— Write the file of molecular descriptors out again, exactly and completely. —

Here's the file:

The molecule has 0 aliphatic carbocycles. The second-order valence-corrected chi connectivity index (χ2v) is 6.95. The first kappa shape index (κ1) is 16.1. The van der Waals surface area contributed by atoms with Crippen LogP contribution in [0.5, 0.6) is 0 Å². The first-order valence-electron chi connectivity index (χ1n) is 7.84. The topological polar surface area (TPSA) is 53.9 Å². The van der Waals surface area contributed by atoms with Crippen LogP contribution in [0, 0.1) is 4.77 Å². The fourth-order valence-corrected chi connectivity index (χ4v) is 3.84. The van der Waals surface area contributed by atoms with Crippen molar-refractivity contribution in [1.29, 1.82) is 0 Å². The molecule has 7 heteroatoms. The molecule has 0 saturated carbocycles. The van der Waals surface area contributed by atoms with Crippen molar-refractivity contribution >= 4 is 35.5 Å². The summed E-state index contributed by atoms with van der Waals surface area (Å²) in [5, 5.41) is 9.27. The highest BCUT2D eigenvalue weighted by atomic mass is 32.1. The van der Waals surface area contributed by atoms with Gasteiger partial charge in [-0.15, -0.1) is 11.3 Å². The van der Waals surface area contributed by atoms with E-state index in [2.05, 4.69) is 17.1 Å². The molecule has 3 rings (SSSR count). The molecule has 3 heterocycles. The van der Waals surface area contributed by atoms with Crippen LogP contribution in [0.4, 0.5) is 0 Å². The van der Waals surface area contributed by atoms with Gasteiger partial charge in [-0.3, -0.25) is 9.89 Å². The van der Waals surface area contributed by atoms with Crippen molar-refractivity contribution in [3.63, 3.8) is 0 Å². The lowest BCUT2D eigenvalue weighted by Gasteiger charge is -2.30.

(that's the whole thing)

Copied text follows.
The molecule has 0 aliphatic carbocycles. The second-order valence-corrected chi connectivity index (χ2v) is 6.95. The first kappa shape index (κ1) is 16.1. The van der Waals surface area contributed by atoms with Crippen LogP contribution in [0.5, 0.6) is 0 Å². The first-order valence-electron chi connectivity index (χ1n) is 7.84. The topological polar surface area (TPSA) is 53.9 Å². The van der Waals surface area contributed by atoms with Crippen LogP contribution in [0, 0.1) is 4.77 Å². The fourth-order valence-corrected chi connectivity index (χ4v) is 3.84. The van der Waals surface area contributed by atoms with Crippen molar-refractivity contribution in [1.29, 1.82) is 0 Å². The molecule has 7 heteroatoms. The molecule has 0 saturated carbocycles. The van der Waals surface area contributed by atoms with Crippen molar-refractivity contribution >= 4 is 35.5 Å². The summed E-state index contributed by atoms with van der Waals surface area (Å²) in [5, 5.41) is 9.27. The highest BCUT2D eigenvalue weighted by atomic mass is 32.1. The van der Waals surface area contributed by atoms with Gasteiger partial charge in [-0.15, -0.1) is 11.3 Å². The van der Waals surface area contributed by atoms with E-state index in [2.05, 4.69) is 17.1 Å². The molecule has 3 rings (SSSR count). The molecule has 3 heterocycles. The van der Waals surface area contributed by atoms with Crippen LogP contribution in [0.4, 0.5) is 0 Å². The van der Waals surface area contributed by atoms with Gasteiger partial charge in [-0.3, -0.25) is 9.89 Å². The van der Waals surface area contributed by atoms with Crippen molar-refractivity contribution in [3.63, 3.8) is 0 Å². The lowest BCUT2D eigenvalue weighted by Gasteiger charge is -2.30.